Consular processing has undergone rapid and systemic changes during the past five years, and the rate and scope of change does not appear to be slowing. Enhanced security checks and inter-agency data sharing—among a massive wave of other changes—makes consular processing a daunting task that ensnare many unsuspecting visa applicants in problems and delays.
While many of the security measures were expected after 9/11, the effects were devastating to many U.S. visa applicants, who routinely encountered completely unpredictable surprises that caused unexpected and lengthy delays in visa issuance. These initial difficulties, delays and the resulting uncertainty for visa applicants and employers adversely impacted critical U.S. economic sectors including trade, tourism, scientific research, academia, and entertainment and business generally.
Newsweek recently published a story about an applicant’s experience with coming to America and the frustrations with this process.
When the American embassy called in August 2004, I was just nine days away from starting a job at Notre Dame’s Kroc Institute for International Peace Studies. I had already shipped my possessions from Geneva, Switzerland, where I was living, to Indiana, and enrolled my kids in a school near our new home. Suddenly, however, an embassy official was telling me my visa had been revoked. I was “welcome to reapply,” the official said, but no reason was offered for my rejection. Sitting in a barren apartment, I decided the process had become too unpredictable; I didn’t want to keep my family in limbo, so I resigned my professorship before it began. I launched a legal battle instead.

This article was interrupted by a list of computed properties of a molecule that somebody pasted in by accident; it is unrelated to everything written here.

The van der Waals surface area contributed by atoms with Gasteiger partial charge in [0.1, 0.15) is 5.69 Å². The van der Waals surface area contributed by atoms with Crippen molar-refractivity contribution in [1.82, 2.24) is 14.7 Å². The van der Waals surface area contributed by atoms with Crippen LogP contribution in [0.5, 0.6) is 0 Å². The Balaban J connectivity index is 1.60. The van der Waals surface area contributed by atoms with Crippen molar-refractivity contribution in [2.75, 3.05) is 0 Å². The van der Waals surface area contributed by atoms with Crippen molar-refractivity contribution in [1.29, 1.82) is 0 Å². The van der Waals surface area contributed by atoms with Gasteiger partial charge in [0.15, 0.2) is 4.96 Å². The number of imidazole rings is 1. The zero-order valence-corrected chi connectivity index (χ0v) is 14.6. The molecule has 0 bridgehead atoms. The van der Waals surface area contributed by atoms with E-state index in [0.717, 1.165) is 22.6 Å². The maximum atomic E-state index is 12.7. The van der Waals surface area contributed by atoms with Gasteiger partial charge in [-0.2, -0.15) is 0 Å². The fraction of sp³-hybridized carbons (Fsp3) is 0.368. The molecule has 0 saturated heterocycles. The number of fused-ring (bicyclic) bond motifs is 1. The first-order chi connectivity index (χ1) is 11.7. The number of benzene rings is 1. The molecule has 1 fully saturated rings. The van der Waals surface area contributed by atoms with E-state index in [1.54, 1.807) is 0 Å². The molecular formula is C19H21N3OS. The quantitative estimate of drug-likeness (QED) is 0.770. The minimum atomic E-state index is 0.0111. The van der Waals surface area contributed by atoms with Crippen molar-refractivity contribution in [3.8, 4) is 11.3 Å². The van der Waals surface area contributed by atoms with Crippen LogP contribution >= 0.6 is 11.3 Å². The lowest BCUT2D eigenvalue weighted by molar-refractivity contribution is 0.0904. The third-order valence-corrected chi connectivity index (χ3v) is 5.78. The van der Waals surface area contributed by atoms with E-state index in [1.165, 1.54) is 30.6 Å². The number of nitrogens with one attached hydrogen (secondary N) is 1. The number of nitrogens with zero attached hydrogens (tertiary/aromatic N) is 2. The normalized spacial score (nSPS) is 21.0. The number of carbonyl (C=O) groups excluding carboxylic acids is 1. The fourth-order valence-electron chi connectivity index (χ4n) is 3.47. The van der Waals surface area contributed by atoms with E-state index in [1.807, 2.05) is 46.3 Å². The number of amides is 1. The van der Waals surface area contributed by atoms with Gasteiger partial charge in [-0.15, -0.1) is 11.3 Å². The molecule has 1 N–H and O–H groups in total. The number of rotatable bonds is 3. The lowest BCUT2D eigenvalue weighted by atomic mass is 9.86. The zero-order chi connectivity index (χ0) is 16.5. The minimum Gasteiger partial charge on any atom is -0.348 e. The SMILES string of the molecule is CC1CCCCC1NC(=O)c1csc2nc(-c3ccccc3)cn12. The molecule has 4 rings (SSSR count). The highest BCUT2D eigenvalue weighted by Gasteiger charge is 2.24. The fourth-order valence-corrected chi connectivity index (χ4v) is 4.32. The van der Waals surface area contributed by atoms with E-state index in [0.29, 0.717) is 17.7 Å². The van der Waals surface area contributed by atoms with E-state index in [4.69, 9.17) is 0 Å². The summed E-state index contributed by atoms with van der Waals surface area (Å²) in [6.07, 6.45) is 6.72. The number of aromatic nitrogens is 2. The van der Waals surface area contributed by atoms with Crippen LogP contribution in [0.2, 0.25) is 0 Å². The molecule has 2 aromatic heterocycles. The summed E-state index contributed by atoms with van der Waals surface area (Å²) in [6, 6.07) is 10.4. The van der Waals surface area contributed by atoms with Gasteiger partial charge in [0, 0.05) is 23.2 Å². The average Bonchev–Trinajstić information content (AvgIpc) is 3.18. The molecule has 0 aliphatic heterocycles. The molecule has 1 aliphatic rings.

It was hardly a fight I had expected. Less than a year earlier, the State Department had invited me to speak in Washington, D.C., and introduced me as a “moderate” Muslim intellectual who denounced terrorism and attacks against civilians. Now it was banning me from U.S. soil under a provision of the Patriot Act that allows for “ideological exclusions.” My offense, it seemed, had been to forcefully criticize America’s support for Israel and the wars in Iraq and Afghanistan. The U.S. accused me of endorsing terrorism through my words and funding it through donations to a Swiss charity with alleged ties to Gaza. Civil-liberties groups challenged my case in court for almost six years until, in late January, Secretary of State Hillary Clinton dropped the allegations against me, effectively ending my ban.
In early April I will make my first public appearance in the U.S., at New York City’s Cooper Union, participating in a panel discussion about Muslims. While it’s a victory of sorts, the fight is not over. Numerous foreign scholars remain banned from U.S. soil. Until the section of the Patriot Act that kept me out of the country is lifted, more people will suffer the same fate. Although the exclusions are carried out in the name of security and stability, they actually threaten both by closing off the open, critical, and constructive dialogue that once defined this country.
Security concerns are pivotal as the United States grapples with the dilemma of balancing legitimate international travel needs with the ever-present security risks facing the nation. Globalization has increased the frequency and necessity of travel to the United States by foreign nationals. While DOS has softened its approach from a “zero-tolerance” policy to a more open, “Secure Borders, Open Doors” policy, the government’s attempt to balance national security concerns with legitimate travel needs still leaves many visa applicants facing unpredictable delays and a myriad of potential pitfalls.